Wrestling Mariel Hemingway
By Rodger Jacobs
I would like to say right out the gate and for the permanent record that I am not attracted to other women. I have been married with varying degrees of happiness for ten years. My husband is a wonderful man and a profoundly successful real estate developer who is gifted with astonishing precognitive capabilities that have always kept him one step ahead of the curve.
I love my husband dearly and he never fails to demonstrate his devotion to me. But the Mariel Hemingway issue is starting to put a severe strain on our marriage.
It started long before I married Steve, when I was sixteen to be precise. I spent a lot of time at the movies when I was young. Growing up in Anaheim I had a wide choice of movie theaters to choose from. There was a multiplex in the mall in Garden Grove not too far from the Crystal Cathedral and just down the street from our house was a pretty decent ninety-nine cent theater that played a lot of family movies like those old films from Sunn-Schick Classics, was it? You know, the Grizzly Adams movies and the “Chariots of the Gods” and Nostradamus kind of stuff. Every now and then, though, the ninety-nine center would play a decent double feature. That’s where I saw “Manhattan” and “Lipstick” on a double bill and my dreams have never been the same since.
When I say “dreams” I don’t mean wishes and aspirations but literally dreams, the variety that come to you in sleep. Mariel Hemingway was in both movies I saw that fateful day. In fact, it was “Lipstick” – which was quite a horrid movie, really – that made her a star. It was Mariel’s debut feature and she played the sister of her real-life sister, Margaux Hemingway, may she rest in peace. What was ironic was the fact that “Lipstick” was supposed to be a star vehicle for Margaux but things worked out the other way around. And as far as “Manhattan” is concerned, what can I say? It’s a modern-day classic, or so the critics say, and in the darkness of the theater that afternoon I was astonished at the range this beautiful creature displayed in two uniquely different films.
I didn’t tell Steve about the dreams until we were well into our second year of marriage. At first he laughed it off as a silly recurring dream but when he realized the serious intensity of the nocturnal wanderings of my mind he opted for some rather unique therapy. This was back in the day when the Hollywood Tropicana was still up and running, though just barely. The club was on Western Avenue in Hollywood between Sunset and Santa Monica Boulevard. The night that Steve and I went to the Tropicana they had only recently lost their liquor license due to one violation or another. The cover was ten dollars with a two soft drink minimum.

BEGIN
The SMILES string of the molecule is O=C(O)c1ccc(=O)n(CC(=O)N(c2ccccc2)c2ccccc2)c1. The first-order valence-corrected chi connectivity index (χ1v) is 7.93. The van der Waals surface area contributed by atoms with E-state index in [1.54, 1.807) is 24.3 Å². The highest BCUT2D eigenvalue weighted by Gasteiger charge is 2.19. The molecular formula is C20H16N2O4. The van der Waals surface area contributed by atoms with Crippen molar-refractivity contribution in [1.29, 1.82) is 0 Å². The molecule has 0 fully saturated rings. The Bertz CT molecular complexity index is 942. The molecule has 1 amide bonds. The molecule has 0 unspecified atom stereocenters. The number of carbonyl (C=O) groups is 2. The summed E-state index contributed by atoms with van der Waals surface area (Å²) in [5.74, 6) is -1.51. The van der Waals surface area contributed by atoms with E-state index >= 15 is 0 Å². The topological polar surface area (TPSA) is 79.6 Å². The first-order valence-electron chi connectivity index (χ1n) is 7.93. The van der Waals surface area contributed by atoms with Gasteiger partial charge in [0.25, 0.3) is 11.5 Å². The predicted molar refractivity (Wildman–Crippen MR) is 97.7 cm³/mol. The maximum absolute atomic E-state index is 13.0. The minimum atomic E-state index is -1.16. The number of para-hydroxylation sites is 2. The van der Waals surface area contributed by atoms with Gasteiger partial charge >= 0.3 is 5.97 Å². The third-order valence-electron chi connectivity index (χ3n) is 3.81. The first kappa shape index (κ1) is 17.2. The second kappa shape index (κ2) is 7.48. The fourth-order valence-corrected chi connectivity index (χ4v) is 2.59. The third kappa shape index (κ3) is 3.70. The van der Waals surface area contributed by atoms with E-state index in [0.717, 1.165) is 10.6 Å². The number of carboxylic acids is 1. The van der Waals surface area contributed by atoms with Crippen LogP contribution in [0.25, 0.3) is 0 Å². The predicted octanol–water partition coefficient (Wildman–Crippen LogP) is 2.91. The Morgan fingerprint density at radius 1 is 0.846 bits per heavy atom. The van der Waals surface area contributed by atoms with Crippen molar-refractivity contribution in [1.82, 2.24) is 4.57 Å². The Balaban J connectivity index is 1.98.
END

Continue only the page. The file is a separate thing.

The main attraction at the Tropicana then – as always – was the oil and mud wrestling. The dancers first come out and do a tasteful strip with costumes and then the customers who want to get in on the action bid for the girl and the winner of the bid gets to wrestle with the dancer.
None of the dancers at the Tropicana that night even vaguely resembled the six foot tall, leggy blonde that Mariel Hemingway is but Steve said that wasn’t the point of the exercise. He placed the high bid – sixty dollars – on a very pretty Thai girl with long, jet-black hair, legs like a powerful race horse, and curvaceous hips. Her name was Maru. Close enough to Mariel, huh?
“Are you doing this for your old man?” Maru asked as she led me up a flight of dark stairs to the second floor where the showers and dressing rooms were.
“No, it’s for personal reasons,” I confessed.
“You like girls?” Maru asked with an arched eyebrow.
“Absolutely not,” I shot back.
She handed me a pair of tight shorts and an oversized Hollywood Tropicana T-shirt to change into and while I was doing so I told her about the recurring dream I had since sixteen, the dream about wrestling Mariel Hemingway that invaded my sleep at least once a week without fail.
Maru said nothing in reply. I suppose in her line of work she had heard stranger stories.
When we took to the stage the men surrounding us began hooting and hollering like a bunch of raving chimpanzees. Even though the club no longer sold alcohol it was clear that most of the patrons were liquored up before they got there.
The experiment was a failure. First of all, Maru knew her stuff. She had me pinned inside of a minute and I must confess that I didn’t like it. I was flat on my back with my legs splayed and her long black hair in my face. Her breath was hot on my neck and that was just downright annoying.
Steve and I didn’t talk all the way home that night and we never mentioned the Tropicana incident again.
One night about six months ago the meaning of the dream was finally revealed to me. Mariel Hemingway was on Larry King Live on CNN – of course I have Mariel programmed into my TIVO so I know whenever she’s going to be on TV. Mariel was talking about her life-long battle with depression. At one point someone on the panel used the phrase “wrestling with depression.”
“That’s it,” I said, grabbing Steve’s forearm so tight I left a bruise that didn’t go away for a week. “Wrestling with depression.”
Steve looked at me like I had just stepped off the surface of Mars but for me everything suddenly fell into place. Mariel mentioned to Larry King that she had her depression under control now and I understood why. I knew what those weekly visitations in my sleep, what those limb entanglements with Mariel Hemingway, actually meant.
I am Mariel Hemingway’s depression.
© 2004-05, Rodger Jacobs
All Rights Reserved